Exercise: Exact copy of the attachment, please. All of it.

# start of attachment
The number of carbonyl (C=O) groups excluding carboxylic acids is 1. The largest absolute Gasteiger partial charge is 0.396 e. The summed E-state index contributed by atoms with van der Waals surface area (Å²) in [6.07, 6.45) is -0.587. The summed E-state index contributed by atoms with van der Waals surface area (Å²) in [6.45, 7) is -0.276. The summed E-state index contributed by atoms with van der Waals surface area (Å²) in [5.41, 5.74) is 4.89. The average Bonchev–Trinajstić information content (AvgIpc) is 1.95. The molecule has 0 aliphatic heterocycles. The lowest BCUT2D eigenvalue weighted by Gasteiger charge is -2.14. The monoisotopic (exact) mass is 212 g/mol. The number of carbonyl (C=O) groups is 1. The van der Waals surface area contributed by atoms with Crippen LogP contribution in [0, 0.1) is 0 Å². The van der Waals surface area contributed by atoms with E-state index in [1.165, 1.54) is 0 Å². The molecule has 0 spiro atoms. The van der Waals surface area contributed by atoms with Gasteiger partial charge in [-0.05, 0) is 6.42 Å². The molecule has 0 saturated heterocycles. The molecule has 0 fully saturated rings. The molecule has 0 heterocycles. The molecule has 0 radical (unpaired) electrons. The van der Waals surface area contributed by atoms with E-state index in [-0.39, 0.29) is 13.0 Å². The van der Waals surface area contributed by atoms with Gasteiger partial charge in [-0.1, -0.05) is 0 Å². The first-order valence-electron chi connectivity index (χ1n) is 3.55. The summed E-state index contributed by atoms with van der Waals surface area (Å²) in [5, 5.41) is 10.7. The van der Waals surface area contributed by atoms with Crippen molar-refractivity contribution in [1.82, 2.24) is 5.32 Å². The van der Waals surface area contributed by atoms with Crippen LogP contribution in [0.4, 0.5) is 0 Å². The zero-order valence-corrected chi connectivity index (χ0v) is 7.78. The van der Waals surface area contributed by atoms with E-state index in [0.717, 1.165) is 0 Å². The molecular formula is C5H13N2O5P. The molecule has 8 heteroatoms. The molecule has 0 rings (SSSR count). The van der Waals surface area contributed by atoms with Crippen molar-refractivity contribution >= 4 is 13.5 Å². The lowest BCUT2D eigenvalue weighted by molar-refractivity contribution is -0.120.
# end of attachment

The number of carbonyl (C=O) groups excluding carboxylic acids is 1. The largest absolute Gasteiger partial charge is 0.396 e. The summed E-state index contributed by atoms with van der Waals surface area (Å²) in [6.07, 6.45) is -0.587. The summed E-state index contributed by atoms with van der Waals surface area (Å²) in [6.45, 7) is -0.276. The summed E-state index contributed by atoms with van der Waals surface area (Å²) in [5.41, 5.74) is 4.89. The average Bonchev–Trinajstić information content (AvgIpc) is 1.95. The molecule has 0 aliphatic heterocycles. The lowest BCUT2D eigenvalue weighted by Gasteiger charge is -2.14. The monoisotopic (exact) mass is 212 g/mol. The number of carbonyl (C=O) groups is 1. The van der Waals surface area contributed by atoms with Crippen LogP contribution in [0, 0.1) is 0 Å². The van der Waals surface area contributed by atoms with E-state index in [1.165, 1.54) is 0 Å². The molecule has 0 spiro atoms. The van der Waals surface area contributed by atoms with Gasteiger partial charge in [-0.05, 0) is 6.42 Å². The molecule has 0 saturated heterocycles. The molecule has 0 fully saturated rings. The molecule has 0 heterocycles. The molecule has 0 radical (unpaired) electrons. The van der Waals surface area contributed by atoms with E-state index in [-0.39, 0.29) is 13.0 Å². The van der Waals surface area contributed by atoms with Gasteiger partial charge in [-0.1, -0.05) is 0 Å². The first-order valence-electron chi connectivity index (χ1n) is 3.55. The summed E-state index contributed by atoms with van der Waals surface area (Å²) in [5, 5.41) is 10.7. The van der Waals surface area contributed by atoms with Crippen molar-refractivity contribution in [1.82, 2.24) is 5.32 Å². The van der Waals surface area contributed by atoms with Crippen LogP contribution in [0.4, 0.5) is 0 Å². The zero-order valence-corrected chi connectivity index (χ0v) is 7.78. The van der Waals surface area contributed by atoms with E-state index in [0.717, 1.165) is 0 Å². The molecular formula is C5H13N2O5P. The molecule has 8 heteroatoms. The molecule has 0 rings (SSSR count). The van der Waals surface area contributed by atoms with Crippen molar-refractivity contribution >= 4 is 13.5 Å². The lowest BCUT2D eigenvalue weighted by molar-refractivity contribution is -0.120.